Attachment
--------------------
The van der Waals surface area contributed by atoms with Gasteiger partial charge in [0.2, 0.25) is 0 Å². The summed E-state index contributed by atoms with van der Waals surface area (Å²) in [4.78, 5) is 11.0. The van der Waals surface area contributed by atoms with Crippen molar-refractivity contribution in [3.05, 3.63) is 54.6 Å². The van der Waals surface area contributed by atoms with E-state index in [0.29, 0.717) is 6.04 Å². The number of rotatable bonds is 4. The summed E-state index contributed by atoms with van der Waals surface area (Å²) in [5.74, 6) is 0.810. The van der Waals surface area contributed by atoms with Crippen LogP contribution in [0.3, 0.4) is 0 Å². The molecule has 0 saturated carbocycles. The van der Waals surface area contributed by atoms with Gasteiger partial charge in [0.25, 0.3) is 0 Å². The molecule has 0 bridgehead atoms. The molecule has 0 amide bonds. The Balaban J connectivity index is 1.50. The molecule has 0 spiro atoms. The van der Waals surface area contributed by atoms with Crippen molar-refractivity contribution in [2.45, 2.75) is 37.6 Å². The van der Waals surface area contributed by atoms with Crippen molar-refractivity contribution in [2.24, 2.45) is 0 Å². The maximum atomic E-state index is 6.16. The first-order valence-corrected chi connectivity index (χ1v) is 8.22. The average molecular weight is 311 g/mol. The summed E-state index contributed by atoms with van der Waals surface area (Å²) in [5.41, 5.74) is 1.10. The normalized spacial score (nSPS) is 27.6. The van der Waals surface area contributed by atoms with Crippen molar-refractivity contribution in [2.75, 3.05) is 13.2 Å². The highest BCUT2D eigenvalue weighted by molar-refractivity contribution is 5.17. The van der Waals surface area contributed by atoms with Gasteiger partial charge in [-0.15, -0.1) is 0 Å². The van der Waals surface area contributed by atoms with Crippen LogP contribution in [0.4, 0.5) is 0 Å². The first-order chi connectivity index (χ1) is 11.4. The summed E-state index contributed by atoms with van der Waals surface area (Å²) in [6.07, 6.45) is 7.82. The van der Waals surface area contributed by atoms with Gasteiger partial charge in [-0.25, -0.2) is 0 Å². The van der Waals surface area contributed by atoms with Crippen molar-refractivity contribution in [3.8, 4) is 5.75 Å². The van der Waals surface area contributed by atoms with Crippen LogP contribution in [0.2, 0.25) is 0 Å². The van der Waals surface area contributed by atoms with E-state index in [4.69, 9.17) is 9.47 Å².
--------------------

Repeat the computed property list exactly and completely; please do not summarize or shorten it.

The van der Waals surface area contributed by atoms with Gasteiger partial charge in [0.2, 0.25) is 0 Å². The summed E-state index contributed by atoms with van der Waals surface area (Å²) in [4.78, 5) is 11.0. The van der Waals surface area contributed by atoms with Crippen molar-refractivity contribution in [3.05, 3.63) is 54.6 Å². The van der Waals surface area contributed by atoms with E-state index in [0.29, 0.717) is 6.04 Å². The number of rotatable bonds is 4. The summed E-state index contributed by atoms with van der Waals surface area (Å²) in [5.74, 6) is 0.810. The van der Waals surface area contributed by atoms with Crippen LogP contribution in [0.3, 0.4) is 0 Å². The molecule has 0 saturated carbocycles. The van der Waals surface area contributed by atoms with Gasteiger partial charge in [0.25, 0.3) is 0 Å². The molecule has 0 bridgehead atoms. The molecule has 0 amide bonds. The Balaban J connectivity index is 1.50. The molecule has 0 spiro atoms. The van der Waals surface area contributed by atoms with Crippen molar-refractivity contribution in [2.45, 2.75) is 37.6 Å². The van der Waals surface area contributed by atoms with Crippen molar-refractivity contribution in [2.24, 2.45) is 0 Å². The maximum atomic E-state index is 6.16. The first-order valence-corrected chi connectivity index (χ1v) is 8.22. The average molecular weight is 311 g/mol. The summed E-state index contributed by atoms with van der Waals surface area (Å²) in [5.41, 5.74) is 1.10. The normalized spacial score (nSPS) is 27.6. The van der Waals surface area contributed by atoms with Crippen molar-refractivity contribution in [2.75, 3.05) is 13.2 Å². The highest BCUT2D eigenvalue weighted by molar-refractivity contribution is 5.17. The van der Waals surface area contributed by atoms with Gasteiger partial charge in [-0.15, -0.1) is 0 Å². The van der Waals surface area contributed by atoms with Crippen LogP contribution in [0.4, 0.5) is 0 Å². The first-order chi connectivity index (χ1) is 11.4. The summed E-state index contributed by atoms with van der Waals surface area (Å²) in [6.07, 6.45) is 7.82. The van der Waals surface area contributed by atoms with Gasteiger partial charge in [-0.25, -0.2) is 0 Å². The van der Waals surface area contributed by atoms with Crippen molar-refractivity contribution in [3.8, 4) is 5.75 Å². The van der Waals surface area contributed by atoms with Crippen LogP contribution in [0.2, 0.25) is 0 Å². The van der Waals surface area contributed by atoms with E-state index in [4.69, 9.17) is 9.47 Å².